The dawn of the new millennium prompted fears about the future, but so far reality has not quite matched the predictions of catastrophe. The first ten years passed uneventfully - well, aside from Y2K and a bunch of intelligent computer viruses. Here's a look back at the past decade, and ten of the most terrifying tech scares.
6. ILOVEYOU virus
Predicted outcome: Not applicable
Actual outcome: Over 50 million computers infected; over $5.5bn in damages
The ILOVEYOU virus was a computer worm that spread via email. Similar to other email worms, the virus required that users run the executable file (written in Visual Basic Scripting, or VBS). To induce victims to do so, the worm disguised itself as a text file by putting .TXT into its name; when people saw that the file was called "LOVE-LETTER-FOR-YOU.TXT.vbs," they thought they were opening a harmless text file.
Once the victim opened the file, the worm would send copies of the email to the first 50 contacts in the user's Windows Address Book, and then make changes to the system (it would overwrite a number of files, including all .JPG and .DOC files, with copies of itself).
The ILOVEYOU virus was particularly effective for two reasons: It was sent from 'safe' senders (those already in the recipient's address book), and the file resembled a text file. As a result, the virus managed to reach an estimated 50 million computers (only Windows computers were affected) and cause an estimated $5.5bn in damages –Parliament, along with the Pentagon and the CIA in the US, all had to shut down their email systems.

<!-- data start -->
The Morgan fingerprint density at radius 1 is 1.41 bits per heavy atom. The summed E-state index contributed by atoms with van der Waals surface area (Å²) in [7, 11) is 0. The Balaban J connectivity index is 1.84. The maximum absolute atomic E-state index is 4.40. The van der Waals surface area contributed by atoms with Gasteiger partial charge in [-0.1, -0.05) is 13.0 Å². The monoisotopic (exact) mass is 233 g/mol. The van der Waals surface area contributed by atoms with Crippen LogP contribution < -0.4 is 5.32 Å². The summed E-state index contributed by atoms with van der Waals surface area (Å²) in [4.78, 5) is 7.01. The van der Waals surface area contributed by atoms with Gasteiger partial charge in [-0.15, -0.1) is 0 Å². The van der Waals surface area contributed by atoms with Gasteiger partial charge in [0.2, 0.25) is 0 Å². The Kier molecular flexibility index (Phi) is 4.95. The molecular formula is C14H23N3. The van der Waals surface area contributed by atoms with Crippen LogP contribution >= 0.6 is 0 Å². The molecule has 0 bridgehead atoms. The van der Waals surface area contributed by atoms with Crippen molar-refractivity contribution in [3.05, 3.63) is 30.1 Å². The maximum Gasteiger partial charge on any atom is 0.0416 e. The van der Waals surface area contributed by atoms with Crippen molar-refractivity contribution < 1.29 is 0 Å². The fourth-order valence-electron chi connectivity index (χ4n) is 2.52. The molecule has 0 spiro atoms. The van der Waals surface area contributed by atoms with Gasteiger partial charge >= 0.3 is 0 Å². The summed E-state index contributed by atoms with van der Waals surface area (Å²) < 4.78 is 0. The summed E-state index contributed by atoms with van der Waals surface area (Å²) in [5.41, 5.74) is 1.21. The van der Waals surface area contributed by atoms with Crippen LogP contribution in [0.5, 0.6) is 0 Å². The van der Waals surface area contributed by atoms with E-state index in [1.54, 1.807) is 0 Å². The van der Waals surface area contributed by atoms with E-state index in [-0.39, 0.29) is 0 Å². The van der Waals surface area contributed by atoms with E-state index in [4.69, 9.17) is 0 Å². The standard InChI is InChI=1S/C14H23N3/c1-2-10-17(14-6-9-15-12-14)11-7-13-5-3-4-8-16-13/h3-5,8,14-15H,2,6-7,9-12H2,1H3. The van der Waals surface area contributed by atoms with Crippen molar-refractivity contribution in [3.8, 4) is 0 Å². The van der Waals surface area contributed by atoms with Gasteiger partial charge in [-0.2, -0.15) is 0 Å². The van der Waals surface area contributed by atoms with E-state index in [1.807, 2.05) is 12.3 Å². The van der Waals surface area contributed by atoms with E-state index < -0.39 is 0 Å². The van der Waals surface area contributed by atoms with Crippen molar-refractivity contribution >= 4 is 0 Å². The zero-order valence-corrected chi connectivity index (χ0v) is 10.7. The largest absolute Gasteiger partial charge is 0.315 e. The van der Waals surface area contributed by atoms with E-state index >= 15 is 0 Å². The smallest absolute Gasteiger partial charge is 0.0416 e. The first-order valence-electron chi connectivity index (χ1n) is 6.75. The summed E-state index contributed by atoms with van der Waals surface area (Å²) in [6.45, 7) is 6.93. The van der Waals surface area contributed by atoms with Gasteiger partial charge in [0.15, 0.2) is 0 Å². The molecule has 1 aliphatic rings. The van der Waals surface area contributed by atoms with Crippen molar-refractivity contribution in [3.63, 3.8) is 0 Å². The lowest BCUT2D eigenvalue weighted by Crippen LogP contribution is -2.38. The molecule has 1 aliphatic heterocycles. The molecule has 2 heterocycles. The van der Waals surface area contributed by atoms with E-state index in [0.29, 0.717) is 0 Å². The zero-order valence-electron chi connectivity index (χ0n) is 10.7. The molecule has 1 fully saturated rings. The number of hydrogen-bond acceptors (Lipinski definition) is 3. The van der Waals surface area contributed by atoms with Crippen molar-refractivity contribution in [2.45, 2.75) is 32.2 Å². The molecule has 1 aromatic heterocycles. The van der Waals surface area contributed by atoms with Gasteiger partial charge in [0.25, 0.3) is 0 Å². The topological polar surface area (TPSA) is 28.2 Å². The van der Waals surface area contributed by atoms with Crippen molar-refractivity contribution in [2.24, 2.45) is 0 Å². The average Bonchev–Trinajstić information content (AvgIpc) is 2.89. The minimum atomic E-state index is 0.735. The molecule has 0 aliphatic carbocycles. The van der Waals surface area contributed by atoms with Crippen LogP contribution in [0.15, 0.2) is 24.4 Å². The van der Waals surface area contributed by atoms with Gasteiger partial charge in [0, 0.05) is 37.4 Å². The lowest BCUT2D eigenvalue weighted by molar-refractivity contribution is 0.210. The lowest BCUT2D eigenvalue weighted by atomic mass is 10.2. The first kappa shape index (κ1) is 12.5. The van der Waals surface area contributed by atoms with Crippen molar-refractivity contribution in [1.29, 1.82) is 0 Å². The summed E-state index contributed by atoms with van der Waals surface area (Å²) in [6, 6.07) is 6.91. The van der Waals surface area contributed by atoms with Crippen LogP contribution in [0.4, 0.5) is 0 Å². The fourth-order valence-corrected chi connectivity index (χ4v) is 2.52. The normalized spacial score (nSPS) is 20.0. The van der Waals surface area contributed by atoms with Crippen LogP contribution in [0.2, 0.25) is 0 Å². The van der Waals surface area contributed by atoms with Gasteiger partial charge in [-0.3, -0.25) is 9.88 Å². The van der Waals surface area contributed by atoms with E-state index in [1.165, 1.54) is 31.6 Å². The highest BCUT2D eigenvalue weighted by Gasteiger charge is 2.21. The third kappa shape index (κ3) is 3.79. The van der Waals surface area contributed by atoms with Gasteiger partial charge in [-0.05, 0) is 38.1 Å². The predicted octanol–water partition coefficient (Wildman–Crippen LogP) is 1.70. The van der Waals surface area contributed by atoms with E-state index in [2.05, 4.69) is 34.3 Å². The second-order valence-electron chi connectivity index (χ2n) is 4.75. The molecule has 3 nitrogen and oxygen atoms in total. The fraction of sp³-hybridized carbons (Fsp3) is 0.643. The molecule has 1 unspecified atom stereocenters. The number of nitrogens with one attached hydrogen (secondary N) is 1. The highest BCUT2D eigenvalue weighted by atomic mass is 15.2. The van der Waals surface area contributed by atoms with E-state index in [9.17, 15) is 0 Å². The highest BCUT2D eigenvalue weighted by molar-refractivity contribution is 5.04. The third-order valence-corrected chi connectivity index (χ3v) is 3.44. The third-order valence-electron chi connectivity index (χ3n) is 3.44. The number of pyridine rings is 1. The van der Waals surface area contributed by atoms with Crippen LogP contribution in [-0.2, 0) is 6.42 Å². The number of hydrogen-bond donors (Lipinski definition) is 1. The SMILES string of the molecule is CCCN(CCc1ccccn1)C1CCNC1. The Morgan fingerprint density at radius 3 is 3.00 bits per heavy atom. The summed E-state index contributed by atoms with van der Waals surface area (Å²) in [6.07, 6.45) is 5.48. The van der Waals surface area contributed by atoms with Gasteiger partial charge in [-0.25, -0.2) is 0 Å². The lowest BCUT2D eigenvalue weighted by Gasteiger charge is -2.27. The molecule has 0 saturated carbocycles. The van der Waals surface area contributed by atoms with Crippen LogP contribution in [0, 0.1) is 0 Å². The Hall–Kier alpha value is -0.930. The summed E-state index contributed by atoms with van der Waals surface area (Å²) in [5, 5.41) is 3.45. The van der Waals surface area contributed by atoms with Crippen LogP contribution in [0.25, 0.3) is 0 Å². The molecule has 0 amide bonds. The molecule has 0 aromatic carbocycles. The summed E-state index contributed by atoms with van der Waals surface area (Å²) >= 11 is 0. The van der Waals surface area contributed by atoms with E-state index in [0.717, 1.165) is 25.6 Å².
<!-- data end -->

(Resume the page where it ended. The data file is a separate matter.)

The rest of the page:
Just a day after the virus started spreading, police in the Philippines arrested two computer programming students. Unfortunately, the authorities were unable to convict the two of any crime, as there was no law, at the time, against writing malicious code.
7. Technology crashes planes
Years: 2000 - Present
Predicted outcome: Planes falling out of the sky
Actual outcome: Lies
That's right, you may not be allowed to take bottled water or your nail file on a flight, but you can take your smartphone - despite the fact that the in-flight crew will warn all passengers to turn off their mobile phones for the duration of the flight or face dire consequences.
There has never been any documented case of a phone causing interference with a plane's navigation system. Obviously - do you really think that they'd let everybody waltz onto a 500ton metal aircraft with a potential bomb in their pocket? That would certainly make terrorists' jobs a lot easier.
8. Witty Worm
Predicted outcome: Not applicable
Actual outcome: First worm to carry a destructive payload; infected 12,000 machines
The Witty worm, first detected in 2004, was an important, scary computer virus for a number of reasons - namely, it was the first worm to carry a malicious 'payload' that slowly destroyed the host computers it infected.
Although Witty infected only about 12,000 machines - none of them home PCs - the worm was still a pretty big deal. It exploited a hole in Internet Security Systems firewall and security software packages, and it spread rapidly just days after the vulnerability was announced. The worm was called the 'Witty' worm because the payload featured the phrase '(^.^) insert witty message here (^.^)'.
The worm was particularly frightening for network administrators because it infected computers that should have been more secure (because of the ISS software).
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